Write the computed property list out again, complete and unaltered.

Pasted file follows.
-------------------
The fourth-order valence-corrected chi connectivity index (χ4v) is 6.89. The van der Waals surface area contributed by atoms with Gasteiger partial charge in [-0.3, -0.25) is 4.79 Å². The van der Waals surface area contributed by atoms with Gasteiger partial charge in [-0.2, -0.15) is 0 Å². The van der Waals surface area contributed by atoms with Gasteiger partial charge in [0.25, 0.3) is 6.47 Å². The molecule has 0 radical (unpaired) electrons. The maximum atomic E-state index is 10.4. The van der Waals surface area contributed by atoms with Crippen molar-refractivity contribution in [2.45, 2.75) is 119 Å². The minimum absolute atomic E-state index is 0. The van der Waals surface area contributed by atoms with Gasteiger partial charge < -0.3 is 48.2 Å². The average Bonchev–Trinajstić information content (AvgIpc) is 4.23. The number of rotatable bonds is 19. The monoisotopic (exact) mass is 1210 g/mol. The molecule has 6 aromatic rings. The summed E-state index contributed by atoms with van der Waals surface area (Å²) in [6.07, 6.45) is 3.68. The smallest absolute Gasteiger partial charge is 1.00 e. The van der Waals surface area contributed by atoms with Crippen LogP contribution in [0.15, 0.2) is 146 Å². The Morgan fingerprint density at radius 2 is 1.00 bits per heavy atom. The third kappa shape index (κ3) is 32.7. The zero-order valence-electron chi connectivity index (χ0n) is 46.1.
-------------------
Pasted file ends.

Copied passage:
The fourth-order valence-corrected chi connectivity index (χ4v) is 6.89. The van der Waals surface area contributed by atoms with Gasteiger partial charge in [-0.3, -0.25) is 4.79 Å². The van der Waals surface area contributed by atoms with Gasteiger partial charge in [-0.2, -0.15) is 0 Å². The van der Waals surface area contributed by atoms with Gasteiger partial charge in [0.25, 0.3) is 6.47 Å². The molecule has 0 radical (unpaired) electrons. The maximum atomic E-state index is 10.4. The van der Waals surface area contributed by atoms with Crippen molar-refractivity contribution in [2.45, 2.75) is 119 Å². The minimum absolute atomic E-state index is 0. The van der Waals surface area contributed by atoms with Gasteiger partial charge < -0.3 is 48.2 Å². The average Bonchev–Trinajstić information content (AvgIpc) is 4.23. The number of rotatable bonds is 19. The monoisotopic (exact) mass is 1210 g/mol. The molecule has 6 aromatic rings. The summed E-state index contributed by atoms with van der Waals surface area (Å²) in [6.07, 6.45) is 3.68. The smallest absolute Gasteiger partial charge is 1.00 e. The van der Waals surface area contributed by atoms with Crippen LogP contribution in [0.15, 0.2) is 146 Å². The Morgan fingerprint density at radius 2 is 1.00 bits per heavy atom. The third kappa shape index (κ3) is 32.7. The zero-order valence-electron chi connectivity index (χ0n) is 46.1.